Vampire Week Day 2: Joel Schumacher’s The Lost Boys

Today I watched Joel Schumacher’s The Lost Boys (1987)

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Brothers Michael and Sam’s mother has just left their father and driven with them out too California to live with their grandfather.  Their new home is just outside the beach town of Santa Carla and while they bemoan the lack of TV and other modern entertainments in their grandfather’s abode at first, they soon discover a thriving beach night life of carnivals, comic shops, and shredded saxophonists gyrating on open air stages.  But in this anarchic view of west coast life lies a dark secret, Santa Carla is overrun with the undead.  It is Michael who makes contact with them first as he follows a cute girl from the aforementioned sax music, only to be confronted by David, the leader of the bloodsuckers who decides to initiate him into their rambunctious crew.

This movie is one of the most 80’s movies there is, brilliantly stylish and full of swagger.  The film is steeped in the style o LA gothic and night time pacific beaches.  With both the main characters and the vampires themselves all being quite young there is also a strong element of youth rebellion here, which forms something of the thematic thrust of the film.  The vampires here could be said to be metaphorical of that aggressive and violent expression of youth, and of the bad decisions one could make.  The problem then would be how much the film fetishizes and borderline worships both it’s antagonists and it’s radical setting.  Of course such rebellious sentiments are probably the point as that energy does drive the film and run through it’s principle cast.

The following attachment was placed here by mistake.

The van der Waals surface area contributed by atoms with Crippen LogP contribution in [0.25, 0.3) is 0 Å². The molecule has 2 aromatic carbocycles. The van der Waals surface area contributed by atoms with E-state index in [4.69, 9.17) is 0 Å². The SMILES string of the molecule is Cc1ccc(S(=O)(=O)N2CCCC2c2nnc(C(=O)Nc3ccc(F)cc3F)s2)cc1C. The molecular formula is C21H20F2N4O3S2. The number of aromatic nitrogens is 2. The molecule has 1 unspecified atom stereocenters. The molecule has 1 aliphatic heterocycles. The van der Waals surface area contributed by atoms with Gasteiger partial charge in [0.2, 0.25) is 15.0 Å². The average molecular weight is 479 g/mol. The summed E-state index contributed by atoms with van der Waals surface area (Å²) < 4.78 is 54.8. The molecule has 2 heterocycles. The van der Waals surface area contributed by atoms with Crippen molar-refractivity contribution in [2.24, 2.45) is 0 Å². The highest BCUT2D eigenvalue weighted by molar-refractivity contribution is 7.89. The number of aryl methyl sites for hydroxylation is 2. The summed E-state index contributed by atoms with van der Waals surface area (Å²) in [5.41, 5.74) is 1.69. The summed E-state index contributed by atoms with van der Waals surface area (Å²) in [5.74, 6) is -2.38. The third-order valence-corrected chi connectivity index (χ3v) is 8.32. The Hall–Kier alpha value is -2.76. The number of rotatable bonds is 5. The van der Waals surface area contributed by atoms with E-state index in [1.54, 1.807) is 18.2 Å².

A young Kiefer Sutherland as the head vampire David is positively hypnotic here as a personification of youthful danger.  His menace rises above the humour and 80’s camp  that much of the film resonates with and keeps things focused on the monsters.  Jason Patrick is also quite good as the infected Michael, though this role is mostly a sense of disorientation and wearing sunglasses at odd hours.  The rest of the characters are who they need to be, but stand out to me much less, they are all swept along by this film’s sense of chaos and energy.  That riotous attitude is the reason why I love this flick and is the reason why I highly recommend it as a deserved cult classic of vampire cinema.  4/5

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